“I did not expect this of you,” said the staff captain seriously and severely. “You don’t wish to apologize, but, man, it’s not only to him but to the whole regiment—all of us—you’re to blame all round. The case is this: you ought to have thought the matter over and taken advice; but no, you go and blurt it all straight out before the officers. Now what was the colonel to do? Have the officer tried and disgrace the whole regiment? Disgrace the whole regiment because of one scoundrel? Is that how you look at it? We don’t see it like that. And Bogdánich was a brick: he told you you were saying what was not true. It’s not pleasant, but what’s to be done, my dear fellow? You landed yourself in it. And now, when one wants to smooth the thing over, some conceit prevents your apologizing, and you wish to make the whole affair public. You are offended at being put on duty a bit, but why not apologize to an old and honorable officer? Whatever Bogdánich may be, anyway he is an honorable and brave old colonel! You’re quick at taking offense, but you don’t mind disgracing the whole regiment!” The staff captain’s voice began to tremble. “You have been in the regiment next to no time, my lad, you’re here today and tomorrow you’ll be appointed adjutant somewhere and can snap your fingers when it is said ‘There are thieves among the Pávlograd officers!’ But it’s not all the same to us! Am I not right, Denísov? It’s not the same!”
Denísov remained silent and did not move, but occasionally looked with his glittering black eyes at Rostóv.
“You value your own pride and don’t wish to apologize,” continued the staff captain, “but we old fellows, who have grown up in and, God willing, are going to die in the regiment, we prize the honor of the regiment, and Bogdánich knows it. Oh, we do prize it, old fellow! And all this is not right, it’s not right! You may take offense or not but I always stick to mother truth. It’s not right!”
And the staff captain rose and turned away from Rostóv.
“That’s twue, devil take it!” shouted Denísov, jumping up. “Now then, Wostóv, now then!”
Rostóv, growing red and pale alternately, looked first at one officer and then at the other.
“No, gentlemen, no... you mustn’t think... I quite understand. You’re wrong to think that of me... I... for me... for the honor of the regiment I’d... Ah well, I’ll show that in action, and for me the honor of the flag... Well, never mind, it’s true I’m to blame, to blame all round. Well, what else do you want?...”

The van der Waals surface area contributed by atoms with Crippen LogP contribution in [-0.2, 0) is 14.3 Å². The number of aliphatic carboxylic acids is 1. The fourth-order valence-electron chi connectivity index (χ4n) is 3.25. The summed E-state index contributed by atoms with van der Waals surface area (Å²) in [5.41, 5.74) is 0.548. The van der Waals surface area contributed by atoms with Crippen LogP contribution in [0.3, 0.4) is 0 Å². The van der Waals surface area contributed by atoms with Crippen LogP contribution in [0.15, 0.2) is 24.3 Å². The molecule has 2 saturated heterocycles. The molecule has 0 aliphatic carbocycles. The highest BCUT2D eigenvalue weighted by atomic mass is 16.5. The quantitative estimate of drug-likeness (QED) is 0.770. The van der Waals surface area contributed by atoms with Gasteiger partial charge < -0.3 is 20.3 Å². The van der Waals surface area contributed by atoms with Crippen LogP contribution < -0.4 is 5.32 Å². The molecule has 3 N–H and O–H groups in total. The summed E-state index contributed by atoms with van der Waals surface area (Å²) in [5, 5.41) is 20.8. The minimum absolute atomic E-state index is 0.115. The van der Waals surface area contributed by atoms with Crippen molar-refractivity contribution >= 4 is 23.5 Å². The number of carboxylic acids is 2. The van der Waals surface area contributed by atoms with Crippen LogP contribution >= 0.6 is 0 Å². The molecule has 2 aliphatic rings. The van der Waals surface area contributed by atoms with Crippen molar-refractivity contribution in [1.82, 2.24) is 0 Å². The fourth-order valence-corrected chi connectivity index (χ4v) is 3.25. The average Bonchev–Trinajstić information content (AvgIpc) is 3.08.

“Come, that’s right, Count!” cried the staff captain, turning round and clapping Rostóv on the shoulder with his big hand.
“I tell you,” shouted Denísov, “he’s a fine fellow.”
“That’s better, Count,” said the staff captain, beginning to address Rostóv by his title, as if in recognition of his confession. “Go and apologize, your excellency. Yes, go!”
“Gentlemen, I’ll do anything. No one shall hear a word from me,” said Rostóv in an imploring voice, “but I can’t apologize, by God I can’t, do what you will! How can I go and apologize like a little boy asking forgiveness?”
Denísov began to laugh.
“It’ll be worse for you. Bogdánich is vindictive and you’ll pay for your obstinacy,” said Kírsten.
“No, on my word it’s not obstinacy! I can’t describe the feeling. I can’t...”
“Well, it’s as you like,” said the staff captain. “And what has become of that scoundrel?” he asked Denísov.
“He has weported himself sick, he’s to be stwuck off the list tomowwow,” muttered Denísov.
“It is an illness, there’s no other way of explaining it,” said the staff captain.
“Illness or not, he’d better not cwoss my path. I’d kill him!” shouted Denísov in a bloodthirsty tone.
Just then Zherkóv entered the room.
“What brings you here?” cried the officers turning to the newcomer.
“We’re to go into action, gentlemen! Mac has surrendered with his whole army.”
“It’s not true!”
“I’ve seen him myself!”
“What? Saw the real Mac? With hands and feet?”
“Into action! Into action! Bring him a bottle for such news! But how did you come here?”
“I’ve been sent back to the regiment all on account of that devil, Mac. An Austrian general complained of me. I congratulated him on Mac’s arrival... What’s the matter, Rostóv? You look as if you’d just come out of a hot bath.”
“Oh, my dear fellow, we’re in such a stew here these last two days.”
The regimental adjutant came in and confirmed the news brought by Zherkóv. They were under orders to advance next day.
“We’re going into action, gentlemen!”
“Well, thank God! We’ve been sitting here too long!”
From : Gutenberg.org